L Train Pre-Slowdown Survey Results
It’s been a little more than two weeks since the L Train Slowdown began. This week, the MTA released an analysis of how people are responding. So far, we know that ridership on the L has dropped 50%. Meanwhile, traffic on the J and M lines increased an average of 60%. The G Train also experienced an increase of 35%. The M14 bus also saw an increase of 35%. Keeping in mind that these figures are likely to fluctuate as the slowdown continues, how do they line up against people’s expectations going into the project?
The L’d Up Project put together a survey to determine how people felt that they would be affected and how they planned to respond to service disruptions, which ran for two weeks before construction began. Our results suggest that the behavioral changes described in the MTA’s recent official figures  roughly lines up with expectations but also highlight areas where we need to do more research to fully understand the impacts of L Train service disruptions.
Respondents indicated that they expected a wide variety of disruptions to result from the construction. Almost 80% said that they expected increased crowding and delays, both of which were reported during the first two weeks of the closure. More than 60% indicated that they were likely to use the L train less (62%) or that they would have to switch their mode of travel (67%). Similar numbers reported that they would experience more stress (63%) and spend more time planning trips (53%). Almost half thought that they would have to reschedule times of travel (48%) or would just not make the trip (47%). Fewer respondents felt that their trips would cost more (25%) or were worried about potential health impacts from the silica dust produced from demolition (35%).
For those that thought that they would have to use an alternate form of travel most (73%) said that they would likely use another subway line, which aligns with the reported increases in ridership on the J, M, and G lines . Almost 37% of respondents said that they would use a bus and, as expected the M14 bus has seen an increase in riders .
However, almost half of respondents (48%) said that they would use for hire modes of travel such as Uber, Lyft, or Via . A significant number of people also indicated that they would use their own (28%) or for hire (22%) bikes or scooters. Only 14% said that they would take a ferry and only 6% thought that they would drive or carpool in a private vehicle.
We collected 168 responses. Most respondents were young professionals  that use the L train relatively frequently (at least 70% use it more than once a week) and transfer onto the L line from Union Square or board at Bedford Avenue or Lorimer Street. While this represents a significant population of people who take the L train it is hardly a completely representative sample. Unsurprisingly, the majority of travel was for work (53%), entertainment (21%) and socializing with family and friends (9%). Off-peak and weekend travel accounted for 44% of respondent’s usual trips, suggesting that the slowdown will directly affect a significant number of people, particularly as proximity to the L line was reported as an important factor in location decisions for almost half (48.5%).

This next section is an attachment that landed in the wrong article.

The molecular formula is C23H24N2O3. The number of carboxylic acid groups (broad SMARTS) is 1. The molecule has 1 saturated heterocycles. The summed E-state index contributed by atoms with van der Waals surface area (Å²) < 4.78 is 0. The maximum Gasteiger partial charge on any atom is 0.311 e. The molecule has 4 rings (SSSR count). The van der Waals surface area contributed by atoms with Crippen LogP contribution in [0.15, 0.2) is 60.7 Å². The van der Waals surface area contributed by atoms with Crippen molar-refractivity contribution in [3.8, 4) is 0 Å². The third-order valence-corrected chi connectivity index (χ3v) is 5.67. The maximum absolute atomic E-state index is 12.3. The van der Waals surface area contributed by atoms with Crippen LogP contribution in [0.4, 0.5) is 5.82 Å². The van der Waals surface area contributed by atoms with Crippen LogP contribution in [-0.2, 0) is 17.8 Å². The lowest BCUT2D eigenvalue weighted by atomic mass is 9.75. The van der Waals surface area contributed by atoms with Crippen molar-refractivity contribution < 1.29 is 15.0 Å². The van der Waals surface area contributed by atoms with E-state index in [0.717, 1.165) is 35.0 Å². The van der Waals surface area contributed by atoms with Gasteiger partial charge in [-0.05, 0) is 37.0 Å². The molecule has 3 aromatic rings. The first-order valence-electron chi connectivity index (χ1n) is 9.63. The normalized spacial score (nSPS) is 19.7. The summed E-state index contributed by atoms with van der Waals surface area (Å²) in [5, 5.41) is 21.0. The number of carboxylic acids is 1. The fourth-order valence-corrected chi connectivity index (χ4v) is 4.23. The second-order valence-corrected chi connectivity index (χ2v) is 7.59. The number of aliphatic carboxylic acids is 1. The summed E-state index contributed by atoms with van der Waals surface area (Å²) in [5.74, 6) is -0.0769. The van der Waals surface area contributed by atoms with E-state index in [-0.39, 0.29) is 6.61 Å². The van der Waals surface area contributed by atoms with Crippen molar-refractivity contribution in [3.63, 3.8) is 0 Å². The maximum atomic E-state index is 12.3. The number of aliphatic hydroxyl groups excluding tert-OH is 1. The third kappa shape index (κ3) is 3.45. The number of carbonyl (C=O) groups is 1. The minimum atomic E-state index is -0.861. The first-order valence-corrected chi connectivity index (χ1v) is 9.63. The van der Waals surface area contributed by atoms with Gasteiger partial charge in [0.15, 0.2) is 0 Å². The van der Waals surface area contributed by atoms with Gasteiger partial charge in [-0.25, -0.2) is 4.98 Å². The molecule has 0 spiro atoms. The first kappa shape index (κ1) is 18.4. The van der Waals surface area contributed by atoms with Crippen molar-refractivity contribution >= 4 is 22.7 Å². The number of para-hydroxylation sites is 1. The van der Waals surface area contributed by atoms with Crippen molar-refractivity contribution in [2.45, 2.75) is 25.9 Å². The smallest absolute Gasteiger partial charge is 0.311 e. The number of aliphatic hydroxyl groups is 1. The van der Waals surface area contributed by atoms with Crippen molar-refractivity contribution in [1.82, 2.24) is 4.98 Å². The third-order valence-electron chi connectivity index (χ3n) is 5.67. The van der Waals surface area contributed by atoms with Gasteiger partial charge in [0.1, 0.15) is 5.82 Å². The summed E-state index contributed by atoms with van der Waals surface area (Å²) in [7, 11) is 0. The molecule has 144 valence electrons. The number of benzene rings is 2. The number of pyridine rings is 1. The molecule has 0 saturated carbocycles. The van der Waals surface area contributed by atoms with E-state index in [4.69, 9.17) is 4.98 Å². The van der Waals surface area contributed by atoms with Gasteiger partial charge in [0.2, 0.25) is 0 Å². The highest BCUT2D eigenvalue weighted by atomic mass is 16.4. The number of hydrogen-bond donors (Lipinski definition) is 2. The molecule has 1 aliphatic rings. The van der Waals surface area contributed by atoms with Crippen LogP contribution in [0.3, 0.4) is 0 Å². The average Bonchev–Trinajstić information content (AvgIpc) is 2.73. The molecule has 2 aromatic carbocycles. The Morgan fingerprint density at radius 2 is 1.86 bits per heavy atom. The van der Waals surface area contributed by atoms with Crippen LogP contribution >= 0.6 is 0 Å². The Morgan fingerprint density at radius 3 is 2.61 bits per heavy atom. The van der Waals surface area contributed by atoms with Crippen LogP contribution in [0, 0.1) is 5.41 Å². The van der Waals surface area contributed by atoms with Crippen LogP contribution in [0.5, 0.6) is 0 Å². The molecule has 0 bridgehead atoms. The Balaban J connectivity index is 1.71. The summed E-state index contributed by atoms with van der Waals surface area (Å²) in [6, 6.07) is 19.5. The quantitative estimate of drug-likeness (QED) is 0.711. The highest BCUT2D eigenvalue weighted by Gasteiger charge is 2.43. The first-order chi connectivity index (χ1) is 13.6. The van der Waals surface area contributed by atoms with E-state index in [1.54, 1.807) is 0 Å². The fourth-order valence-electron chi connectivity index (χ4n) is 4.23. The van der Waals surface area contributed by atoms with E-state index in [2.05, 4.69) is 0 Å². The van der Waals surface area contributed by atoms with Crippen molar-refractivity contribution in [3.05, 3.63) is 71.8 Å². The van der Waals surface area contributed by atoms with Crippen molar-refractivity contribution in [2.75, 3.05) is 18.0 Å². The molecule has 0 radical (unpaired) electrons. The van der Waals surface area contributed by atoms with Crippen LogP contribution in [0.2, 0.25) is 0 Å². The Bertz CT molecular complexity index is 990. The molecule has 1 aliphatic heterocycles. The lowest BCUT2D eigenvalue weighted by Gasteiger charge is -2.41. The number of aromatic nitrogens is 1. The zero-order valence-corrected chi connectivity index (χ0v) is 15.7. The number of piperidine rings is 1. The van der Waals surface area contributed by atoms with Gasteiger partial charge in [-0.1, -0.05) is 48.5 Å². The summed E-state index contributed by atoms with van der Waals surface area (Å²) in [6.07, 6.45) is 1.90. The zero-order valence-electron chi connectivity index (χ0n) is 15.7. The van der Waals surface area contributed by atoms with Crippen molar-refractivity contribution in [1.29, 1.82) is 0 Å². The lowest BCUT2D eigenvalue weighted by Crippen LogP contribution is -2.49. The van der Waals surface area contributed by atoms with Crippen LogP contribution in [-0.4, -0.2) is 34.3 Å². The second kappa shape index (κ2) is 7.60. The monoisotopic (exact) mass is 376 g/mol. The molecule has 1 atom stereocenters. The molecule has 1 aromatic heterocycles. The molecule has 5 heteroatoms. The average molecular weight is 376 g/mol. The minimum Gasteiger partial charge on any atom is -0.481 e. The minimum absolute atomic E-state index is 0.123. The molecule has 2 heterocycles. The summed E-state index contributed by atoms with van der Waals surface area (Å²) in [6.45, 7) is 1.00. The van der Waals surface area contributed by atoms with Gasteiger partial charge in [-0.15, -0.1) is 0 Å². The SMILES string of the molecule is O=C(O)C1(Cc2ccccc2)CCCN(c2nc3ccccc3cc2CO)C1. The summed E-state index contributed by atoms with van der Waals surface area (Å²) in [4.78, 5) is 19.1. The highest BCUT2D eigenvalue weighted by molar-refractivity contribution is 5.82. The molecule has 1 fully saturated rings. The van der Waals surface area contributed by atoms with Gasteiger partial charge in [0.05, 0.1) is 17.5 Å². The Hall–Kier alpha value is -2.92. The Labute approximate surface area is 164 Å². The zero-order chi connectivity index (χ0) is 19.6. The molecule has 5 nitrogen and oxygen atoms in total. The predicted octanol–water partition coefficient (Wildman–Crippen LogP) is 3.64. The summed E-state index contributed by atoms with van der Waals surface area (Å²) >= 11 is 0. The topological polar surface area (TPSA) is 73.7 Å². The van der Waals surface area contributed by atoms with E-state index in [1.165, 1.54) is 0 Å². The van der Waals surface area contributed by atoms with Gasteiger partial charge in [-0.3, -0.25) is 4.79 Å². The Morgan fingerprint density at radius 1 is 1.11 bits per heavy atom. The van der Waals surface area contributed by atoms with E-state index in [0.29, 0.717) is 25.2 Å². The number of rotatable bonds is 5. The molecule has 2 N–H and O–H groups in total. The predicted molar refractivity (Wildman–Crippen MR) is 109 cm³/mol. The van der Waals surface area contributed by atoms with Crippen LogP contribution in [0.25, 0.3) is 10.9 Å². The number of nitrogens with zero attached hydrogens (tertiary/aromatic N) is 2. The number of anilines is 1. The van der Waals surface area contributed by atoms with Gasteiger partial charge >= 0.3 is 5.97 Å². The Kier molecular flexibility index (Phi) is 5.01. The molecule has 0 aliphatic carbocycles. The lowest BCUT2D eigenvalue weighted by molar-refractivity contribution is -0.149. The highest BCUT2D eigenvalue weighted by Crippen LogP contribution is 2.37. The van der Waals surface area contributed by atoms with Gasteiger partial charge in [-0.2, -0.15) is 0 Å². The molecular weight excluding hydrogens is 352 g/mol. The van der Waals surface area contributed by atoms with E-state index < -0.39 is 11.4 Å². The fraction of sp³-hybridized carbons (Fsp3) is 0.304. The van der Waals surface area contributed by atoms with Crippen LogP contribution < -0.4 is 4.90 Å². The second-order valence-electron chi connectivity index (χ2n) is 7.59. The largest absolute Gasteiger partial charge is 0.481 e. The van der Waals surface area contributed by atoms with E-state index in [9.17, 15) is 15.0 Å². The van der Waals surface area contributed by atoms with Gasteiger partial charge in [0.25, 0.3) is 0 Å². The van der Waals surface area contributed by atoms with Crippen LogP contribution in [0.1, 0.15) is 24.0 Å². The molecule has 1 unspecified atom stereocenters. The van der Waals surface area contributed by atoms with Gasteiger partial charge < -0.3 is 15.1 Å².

There’s still a lot to learn
While the MTA’s figures provide some good basic information about how people are responding to service changes our survey results indicate that there are still lots of things that we don’t know. For instance, we still need to dig into data on for hire vehicle use, traffic congestion, and changes in bike route usage as L Train riders seek alternatives to MTA (bus and subway) service.
It is also important to recognize that the MTA’s numbers don’t give us granular insight into who has chosen to avoid the L train and seek out alternate routes. We don’t know (yet) whether there are major differences in use patterns of specific stations or whether riders in some neighborhoods have been more affected than others. We don’t know the degree to which riders that have chosen to, or must, use the L train have been adversely affected by scheduling changes. Given that our survey respondents were overwhelmingly located in or going to Williamsburg and Manhattan our own pre-slowdown data has blind spots in this regard.
As the slowdown continues the L’d Up project will be trying to fill these and other gaps in our knowledge. We want to learn about not just the changes that people are forced to make due to service disruptions but how these affect families, businesses, and communities over the long term. We hope that insights from this project will help inform city, state, and MTA policy decisions around the future subway slowdowns and shutdowns that underpin the Fast Forward plan. We also hope to establish a process for studying infrastructure disruption in a holistic way - understanding it as part of an urban system with real and lasting impact on urban lives, structures, economies.
1. Note that the agency has not publicly released the underlying data nor are we able to determine how these patterns have fluctuated over time.
2. There were no official figures released on the 7 Train but there have been reports of increased crowding on that line as well.
3. It is not clear yet how other bus lines have been affected.
4. Note that this is a significantly higher figure than the 20% reported in the MTA's April survey. This may be due to the fact that our sample included a higher proportion of residents of the more affluent parts of Brooklyn and Manhattan and suggests that FHV use may be greater in those zones of the city.
5. Most respondents were between 25-34 years old (58.9%) and 93.45% were under 54. Almost 70% are employed in office work such as banking, government, or design occupations.